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Mulching around the Zoo

  Mulching annual and perennial beds is a fall/ winter chore here at the zoo. The following are the benefits to mulching. Mulching keeps moisture in the beds. This allows you to conserve water. The soil temperature is warmer in the winter and cooler in the summer. Weeds are decreased because they are smothered or not allowed to germinate. If the mulch is organic material, it will break down over time providing improved soil structure. If used properly around the base of trees and shrubs, mulches can provide protection from lawn equipment. Mulch can be aesthetically pleasing. It provides any landscape with that finished look. Mulching under vegetables keeps the water from splashing onto the fruit. This keeps soil borne diseases at a minimum during the growing season.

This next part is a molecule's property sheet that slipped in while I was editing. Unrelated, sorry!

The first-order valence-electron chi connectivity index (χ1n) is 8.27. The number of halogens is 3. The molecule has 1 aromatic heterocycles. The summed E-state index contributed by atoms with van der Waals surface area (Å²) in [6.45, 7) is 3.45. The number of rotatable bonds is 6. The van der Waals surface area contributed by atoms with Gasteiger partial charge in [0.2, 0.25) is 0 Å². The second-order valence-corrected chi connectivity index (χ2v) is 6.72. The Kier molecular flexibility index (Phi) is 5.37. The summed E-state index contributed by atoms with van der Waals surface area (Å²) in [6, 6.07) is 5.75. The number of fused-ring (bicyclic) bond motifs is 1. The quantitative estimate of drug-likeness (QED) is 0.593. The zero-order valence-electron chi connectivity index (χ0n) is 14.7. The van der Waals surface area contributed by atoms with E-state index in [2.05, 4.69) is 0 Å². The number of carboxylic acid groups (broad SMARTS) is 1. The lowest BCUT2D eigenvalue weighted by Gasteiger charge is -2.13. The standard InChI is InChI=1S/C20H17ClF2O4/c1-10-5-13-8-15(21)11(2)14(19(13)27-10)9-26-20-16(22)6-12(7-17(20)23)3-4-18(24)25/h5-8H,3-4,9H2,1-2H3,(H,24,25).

There are two types of mulches available, inorganic and organic varieties.  The variety you choose is based upon the type of plants you are growing in your beds. Inorganic mulches include gravel, plastic, and landscape fabrics. They don’t break down into the soil. Nor do they add nutrients to the soil. Organic mulches include compost, pine straw mulch, cypress bark mulch, grass clippings, leaves, newspapers, and pecan shells. These will decompose and add to the soil structure.  

Any time is the best time to add mulch to your beds or around your trees. A layer of two to three inches is recommended to allow for the benefits without reducing the light needed for growth. Consider the type of material you wish to add and the benefits you are looking for. We use black mulch that has been recycled from pallets. Our beds will have that finished look that really looks nice.    

Posted by Zoo Info at 11:16 AM